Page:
“Connecting to your breath when thoughts or images arise is like spotting a friend in a crowd: You don’t have to shove everyone else aside or order them to go away; you just direct your attention, your enthusiasm, your interest toward your friend. ‘Oh,’ you think, ‘there’s my friend in that crowd. Oh, there’s my breath, among those thoughts and feelings and sensations.’” Sharon Salzberg
When we don’t have the resources to relate to an unpleasant experience, we feel stress. And the stress triggers either the fight, flight or freeze response. We fight ourselves with self-criticism, flee from others isolating ourselves or freeze with rumination. Each of these reactions get us stuck as we try to move away from the unpleasant experience rather than through it. Today we will focus on how rumination gets us stuck and how we can move from ruminating to investigating.
Rumination is being lost in thought, spinning in worries, regrets and grievances. Our brain over thinks things in its effort to take control and keep us safe. Rumination narrows our focus and exaggerates our experience. With rumination we get stuck in the story of “I am so bad.” Or “This is so horrible.”
Reviewing the story makes us feel like we are in control. It distracts us from the negative emotions we don’t want to feel. It is more comfortable to feel righteous indignation, than to face grief or fear. The rumination does not help us to think or to plan, nor does it make the problem go away.
“As if when we think about it for the 57th time the problem is going to go away.” Kristen Neff
Think about what you are trying to accomplish when you ruminate. Chances are you are trying to create a better past. When we fight with reality, reality always wins. We use up a lot of energy ruminating about that past, that may be why it leads to depression.
We ruminate and obsess over the shoulda, coulda, woulda because it would be more pleasant to change the past than to confront the reality of the present. But if we try to repress our anger, fear or anxiety, we end up playing whack a mole. We need to turn toward our difficult feelings to see them for what they are. Looking deeply helps us see they are not so overwhelming. We can deal with them.
We cannot control what thoughts come up in our minds. But we can use mindfulness to decouple the urge to go into fight, flight or freeze mode. Mindfulness is about changing our relationship with thoughts, emotions and body sensations rather than trying to change or get rid of them. Mindfulness rubs reality in our face, showing us the cause and effect.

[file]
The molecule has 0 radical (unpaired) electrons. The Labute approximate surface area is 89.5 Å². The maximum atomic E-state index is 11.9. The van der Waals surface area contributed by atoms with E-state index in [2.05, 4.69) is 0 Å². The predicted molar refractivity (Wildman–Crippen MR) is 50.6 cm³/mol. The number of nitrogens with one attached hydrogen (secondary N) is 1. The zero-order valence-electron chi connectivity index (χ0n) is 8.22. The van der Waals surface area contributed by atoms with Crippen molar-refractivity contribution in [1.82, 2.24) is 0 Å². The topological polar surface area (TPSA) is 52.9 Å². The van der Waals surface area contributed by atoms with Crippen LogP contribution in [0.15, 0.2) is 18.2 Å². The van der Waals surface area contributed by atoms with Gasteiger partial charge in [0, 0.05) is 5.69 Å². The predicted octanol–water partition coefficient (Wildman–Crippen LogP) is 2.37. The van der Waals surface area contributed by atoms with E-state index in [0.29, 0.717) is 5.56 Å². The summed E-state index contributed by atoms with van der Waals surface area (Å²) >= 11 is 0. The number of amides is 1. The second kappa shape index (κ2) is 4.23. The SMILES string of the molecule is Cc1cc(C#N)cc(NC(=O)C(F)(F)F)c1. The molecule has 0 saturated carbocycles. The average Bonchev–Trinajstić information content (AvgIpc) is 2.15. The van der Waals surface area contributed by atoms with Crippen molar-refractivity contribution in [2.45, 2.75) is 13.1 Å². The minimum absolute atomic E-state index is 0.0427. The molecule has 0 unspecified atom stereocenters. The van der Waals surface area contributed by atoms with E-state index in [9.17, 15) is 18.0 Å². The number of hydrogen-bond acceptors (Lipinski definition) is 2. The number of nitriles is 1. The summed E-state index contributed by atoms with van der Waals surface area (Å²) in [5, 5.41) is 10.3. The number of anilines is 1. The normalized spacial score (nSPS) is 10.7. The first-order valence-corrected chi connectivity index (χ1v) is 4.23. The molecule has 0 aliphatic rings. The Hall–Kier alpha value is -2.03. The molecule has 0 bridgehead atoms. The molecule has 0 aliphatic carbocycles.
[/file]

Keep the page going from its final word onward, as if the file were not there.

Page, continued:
“Put differently, mindfulness is about seeing the world more clearly. If we get lost because our subjective biases keep us wandering around in circles, mindfulness brings awareness of these very biases so that we can see how we are leading ourselves astray. Once we see that we are not going anywhere, we can stop, drop the unnecessary baggage, and reorient ourselves. Metaphorically, mindfulness becomes the map that helps us navigate life’s terrain.” Justin Brewer
By coming home to the present moment, we can learn to stop regretting the past and worrying about the future. We can release ourselves from the tangled knot of self-judgement by acknowledging that these are simply thoughts and emotions arising in my mind. I don’t need to beat myself up for having these thoughts, it is a human tendency. I don’t need to believe these thoughts, they may have been true in the past, but are not necessarily true now. I don’t need to push these thoughts away; I can look underneath them to see what they are trying to tell me. Our thoughts are simply words or images until we think they are so great and so exciting that we can’t get it out of our heads.
That’s rumination, getting stuck at the surface story line. Looking underneath the thoughts is what moves us from rumination to investigation. We can’t force ourselves to stop thinking or to pay attention. Just try not to think of a pink elephant. The way we train our attention is through curiosity because it feels good and naturally draws us to whatever the object is.
“There is intellectual curiosity and there is experiential curiosity. We can say, “I wonder what is happening as I eat too much sugar,” and it’s kind of a disembodied curiosity, or we can really feel how it makes us feel, which is we probably feel like crap after eating a bunch of sugar. If I eat too much sugar, I get a rush that’s kind of like a restless feeling, and then I crash. And when I feel that clearly enough, I become less excited about eating sugar in the future.” Judson Brewer